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Green Line 78 2013 Eastern Med in 2014

Chris Green

Chris Green

“The Cyprus Question” ‘The actors are on the stage but the script has not been learned yet!’ By Chris Green

As the sun sets inexorably in the west to close the year, we might just pause to reflect on the past twelve months not only in respect of our personal lives, but also relative to where we live and the wider world in general. The writer’s ongoing de-facto ‘internal exile’ that he serves out in Northern Worcestershire continues to frustrate as factors beyond his control are at play. This may well change in a positive sense early in 2014. Far more importantly in the wider world, untold carnage and cruelty raged across Syria whilst natural tragedies such as unfolded in the Philippines also took a heavy toll. On a cautiously optimistic note, rapprochement with Iran has taken faltering steps forward despite furious attempts to trip these up, by way of efforts of Israel and their powerful supporters in Washington. Fortune favours the brave and many have criticised Barack Obama for his stance towards Iran, yet as this column has suggested for a long time now, a rehabilitated and fully trading Iran could influence a more stable Middle East. Much depends upon the not entirely benign activities of Moscow in this respect, however.

Moving into 2014, the Cyprus Question remains resolutely unanswered although there is increasing pressure from external sources for the key parties to agree to an answer that is being scribed onto prompt cards in the hope that the key players agree to a script. To extend the theatrical metaphor, as with any Greek play, more goes on behind the curtain than is ever played out to the gathered audience. Greek Cypriot leader Anastadious is being shown prompt cards from those he relies upon to maintain his power base in the south Nicosia Assembly, whilst Turkey appears to be very anxious that their Turkish Cypriot siblings agree to dance to Ankara’s tune given the latter’s recently revitalised EU accession bid.

Turkey and Greece appear to have turned over a new leaf in their relations after the meeting of Greek Prime Minister Antonis Samaras and Prime Minister Recep Tayyip Erdoğan in early March. Announcing its foreign policy priorities in late July, Greece placed the Cyprus issue and its relations with Turkey at the top of its diplomatic agenda, in their view a visual portrayal of the countries' developing relations. Whilst they have both been experiencing a thriving relationship recently in the fields of mutual economic trade and tourism, which had not been the case for a long time, Greece's EU chairmanship in the first half of 2014 has aroused Turkey's interest.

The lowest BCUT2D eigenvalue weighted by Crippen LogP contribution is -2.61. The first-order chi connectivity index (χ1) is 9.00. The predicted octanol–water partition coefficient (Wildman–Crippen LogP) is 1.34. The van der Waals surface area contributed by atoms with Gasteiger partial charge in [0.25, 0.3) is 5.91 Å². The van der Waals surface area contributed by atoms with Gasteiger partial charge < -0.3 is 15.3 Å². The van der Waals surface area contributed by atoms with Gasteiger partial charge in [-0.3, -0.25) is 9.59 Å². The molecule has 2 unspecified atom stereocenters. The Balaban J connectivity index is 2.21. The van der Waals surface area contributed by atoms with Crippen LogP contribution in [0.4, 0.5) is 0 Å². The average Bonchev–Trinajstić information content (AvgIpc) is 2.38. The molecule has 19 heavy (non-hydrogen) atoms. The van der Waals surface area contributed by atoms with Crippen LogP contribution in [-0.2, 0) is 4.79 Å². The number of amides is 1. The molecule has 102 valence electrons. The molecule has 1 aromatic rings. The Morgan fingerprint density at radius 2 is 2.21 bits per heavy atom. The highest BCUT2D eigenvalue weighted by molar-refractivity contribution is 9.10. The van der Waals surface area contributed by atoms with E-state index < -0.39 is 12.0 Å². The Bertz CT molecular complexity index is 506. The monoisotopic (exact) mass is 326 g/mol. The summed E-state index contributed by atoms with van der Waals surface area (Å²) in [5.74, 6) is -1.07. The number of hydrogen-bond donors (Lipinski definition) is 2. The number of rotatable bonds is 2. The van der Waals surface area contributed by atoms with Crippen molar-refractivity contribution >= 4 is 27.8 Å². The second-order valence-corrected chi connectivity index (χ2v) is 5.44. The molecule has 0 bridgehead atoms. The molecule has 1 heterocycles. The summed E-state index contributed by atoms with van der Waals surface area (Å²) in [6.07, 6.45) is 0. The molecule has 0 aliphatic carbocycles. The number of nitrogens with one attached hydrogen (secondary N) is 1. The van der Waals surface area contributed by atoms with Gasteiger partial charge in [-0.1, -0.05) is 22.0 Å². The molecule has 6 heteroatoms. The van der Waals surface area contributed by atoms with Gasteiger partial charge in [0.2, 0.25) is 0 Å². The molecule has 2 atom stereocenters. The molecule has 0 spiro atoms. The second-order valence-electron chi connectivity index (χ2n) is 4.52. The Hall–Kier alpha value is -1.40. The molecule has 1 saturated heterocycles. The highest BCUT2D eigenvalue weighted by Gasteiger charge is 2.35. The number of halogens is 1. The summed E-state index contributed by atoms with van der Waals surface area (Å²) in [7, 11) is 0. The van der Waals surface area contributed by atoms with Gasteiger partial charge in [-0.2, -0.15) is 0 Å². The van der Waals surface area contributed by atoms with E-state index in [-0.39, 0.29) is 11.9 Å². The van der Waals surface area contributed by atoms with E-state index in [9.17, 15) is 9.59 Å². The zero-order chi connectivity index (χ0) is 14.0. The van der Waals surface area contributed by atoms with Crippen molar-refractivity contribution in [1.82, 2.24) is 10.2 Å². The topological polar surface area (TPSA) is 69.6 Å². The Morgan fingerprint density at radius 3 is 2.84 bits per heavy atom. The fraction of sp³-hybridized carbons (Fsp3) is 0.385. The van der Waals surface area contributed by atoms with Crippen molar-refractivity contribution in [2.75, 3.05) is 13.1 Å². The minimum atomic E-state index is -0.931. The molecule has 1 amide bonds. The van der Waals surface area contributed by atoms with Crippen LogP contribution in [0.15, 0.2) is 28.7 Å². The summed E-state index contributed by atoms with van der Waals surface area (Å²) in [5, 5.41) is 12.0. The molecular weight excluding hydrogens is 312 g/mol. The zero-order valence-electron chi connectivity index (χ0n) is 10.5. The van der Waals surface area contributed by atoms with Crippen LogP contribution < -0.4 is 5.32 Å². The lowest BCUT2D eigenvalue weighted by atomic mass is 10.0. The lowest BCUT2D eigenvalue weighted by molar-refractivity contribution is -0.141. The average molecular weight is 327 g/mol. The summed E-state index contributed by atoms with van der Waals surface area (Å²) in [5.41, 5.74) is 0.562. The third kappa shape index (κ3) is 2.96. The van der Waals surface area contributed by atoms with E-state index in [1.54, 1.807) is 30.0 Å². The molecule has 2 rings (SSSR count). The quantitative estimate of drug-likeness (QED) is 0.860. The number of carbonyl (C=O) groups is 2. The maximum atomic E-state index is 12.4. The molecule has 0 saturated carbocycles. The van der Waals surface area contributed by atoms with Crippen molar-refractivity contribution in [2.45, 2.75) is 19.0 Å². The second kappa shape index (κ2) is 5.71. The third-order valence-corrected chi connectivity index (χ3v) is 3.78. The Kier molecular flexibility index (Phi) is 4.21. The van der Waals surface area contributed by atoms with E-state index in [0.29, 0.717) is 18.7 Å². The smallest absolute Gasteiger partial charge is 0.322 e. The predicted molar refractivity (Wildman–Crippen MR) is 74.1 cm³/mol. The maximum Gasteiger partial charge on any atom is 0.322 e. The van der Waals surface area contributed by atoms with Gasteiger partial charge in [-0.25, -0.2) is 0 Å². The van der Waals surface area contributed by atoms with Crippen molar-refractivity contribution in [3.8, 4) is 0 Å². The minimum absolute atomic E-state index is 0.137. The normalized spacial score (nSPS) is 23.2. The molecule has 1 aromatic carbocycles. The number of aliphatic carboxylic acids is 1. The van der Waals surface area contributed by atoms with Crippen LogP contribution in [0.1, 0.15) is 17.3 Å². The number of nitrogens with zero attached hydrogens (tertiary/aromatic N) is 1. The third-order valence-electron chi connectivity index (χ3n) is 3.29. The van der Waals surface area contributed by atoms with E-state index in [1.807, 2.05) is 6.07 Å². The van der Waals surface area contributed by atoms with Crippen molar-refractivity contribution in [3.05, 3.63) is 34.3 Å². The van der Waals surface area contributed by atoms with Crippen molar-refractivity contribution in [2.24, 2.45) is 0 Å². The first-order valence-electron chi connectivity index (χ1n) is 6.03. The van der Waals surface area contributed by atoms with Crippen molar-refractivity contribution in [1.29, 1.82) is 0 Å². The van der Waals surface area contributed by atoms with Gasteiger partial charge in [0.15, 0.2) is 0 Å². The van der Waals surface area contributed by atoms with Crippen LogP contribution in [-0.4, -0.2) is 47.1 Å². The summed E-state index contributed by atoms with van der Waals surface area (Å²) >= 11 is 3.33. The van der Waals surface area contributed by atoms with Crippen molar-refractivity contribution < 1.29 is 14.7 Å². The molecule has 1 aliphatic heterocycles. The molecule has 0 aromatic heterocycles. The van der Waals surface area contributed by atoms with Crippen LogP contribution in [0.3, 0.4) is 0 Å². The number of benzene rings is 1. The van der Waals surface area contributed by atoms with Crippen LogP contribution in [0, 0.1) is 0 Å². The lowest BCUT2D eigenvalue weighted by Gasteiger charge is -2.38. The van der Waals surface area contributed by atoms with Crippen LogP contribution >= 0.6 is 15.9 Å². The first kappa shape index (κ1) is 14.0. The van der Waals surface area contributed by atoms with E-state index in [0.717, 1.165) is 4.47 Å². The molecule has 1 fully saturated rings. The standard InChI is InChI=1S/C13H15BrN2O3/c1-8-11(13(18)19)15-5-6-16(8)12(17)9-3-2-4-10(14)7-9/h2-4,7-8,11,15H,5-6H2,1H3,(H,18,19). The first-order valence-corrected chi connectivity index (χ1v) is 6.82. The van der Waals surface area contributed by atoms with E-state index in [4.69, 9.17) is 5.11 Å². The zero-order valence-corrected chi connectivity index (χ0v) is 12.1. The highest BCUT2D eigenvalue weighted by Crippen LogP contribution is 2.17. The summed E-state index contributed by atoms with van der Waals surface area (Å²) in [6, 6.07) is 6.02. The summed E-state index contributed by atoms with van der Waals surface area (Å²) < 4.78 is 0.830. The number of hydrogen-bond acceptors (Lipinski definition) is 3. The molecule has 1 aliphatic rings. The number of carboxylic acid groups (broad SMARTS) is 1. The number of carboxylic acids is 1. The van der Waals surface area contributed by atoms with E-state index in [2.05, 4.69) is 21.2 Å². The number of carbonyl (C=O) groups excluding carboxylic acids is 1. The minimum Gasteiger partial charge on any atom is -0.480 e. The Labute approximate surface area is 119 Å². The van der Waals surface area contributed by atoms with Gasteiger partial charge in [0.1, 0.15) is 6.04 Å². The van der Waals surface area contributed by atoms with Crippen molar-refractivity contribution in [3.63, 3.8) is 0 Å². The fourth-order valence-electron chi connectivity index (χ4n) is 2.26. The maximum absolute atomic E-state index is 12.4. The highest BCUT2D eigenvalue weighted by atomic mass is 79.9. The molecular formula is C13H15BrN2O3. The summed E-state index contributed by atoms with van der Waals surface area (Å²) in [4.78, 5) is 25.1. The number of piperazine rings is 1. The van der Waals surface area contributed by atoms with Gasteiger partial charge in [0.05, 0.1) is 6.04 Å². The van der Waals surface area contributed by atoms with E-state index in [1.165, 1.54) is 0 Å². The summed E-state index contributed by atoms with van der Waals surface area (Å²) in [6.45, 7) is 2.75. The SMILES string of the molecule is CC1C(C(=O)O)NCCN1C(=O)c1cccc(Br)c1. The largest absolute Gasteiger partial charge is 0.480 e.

Turkey recently has been congratulating itself on its newly signed agreements with the EU on visa liberalization and readmission. Viewed as an important step for Turkey on the way to the EU, the visa exemption and readmission deals brought fresh air to Turkey's EU candidacy and fuelled Turkish citizens' interest, which had been in decline in previous years.

However, Turkey must unravel the Cyprus issue, which has been in deadlock for a long time, to progress in its EU candidacy. The EU process has been a difficult road for Turkey, as eight chapters have been blocked since 2006, including those on financial services, transport policy, customs union and external relations. Cyprus has continued to be an item of discussion and one of the major obstacles for Turkey's advance towards EU membership. Turkey's latest initiative proposes single representation in international platforms but joint sovereignty on the island, which would protect the rights of both Turks and Greeks. If this formula is accepted by the Greeks, both sides will have equal rights and neither side will dominate the other. Needless to say, this proposal has not been readily accepted by the Greek Cypriots who want a ‘single sovereignty’ on the island of Cyprus, whilst their church – ever directing the Greek players – sees Turkish Cypriots as ‘that awful minority’.

There is pressure upon the playwrights and the actors to put on their final performance by the spring of 2014 but it may well be a great deal longer than that before the final credits roll on this 50 year Cypriot Tragedy.

Chris Green for Turkey Star 

 

 

 

 

 

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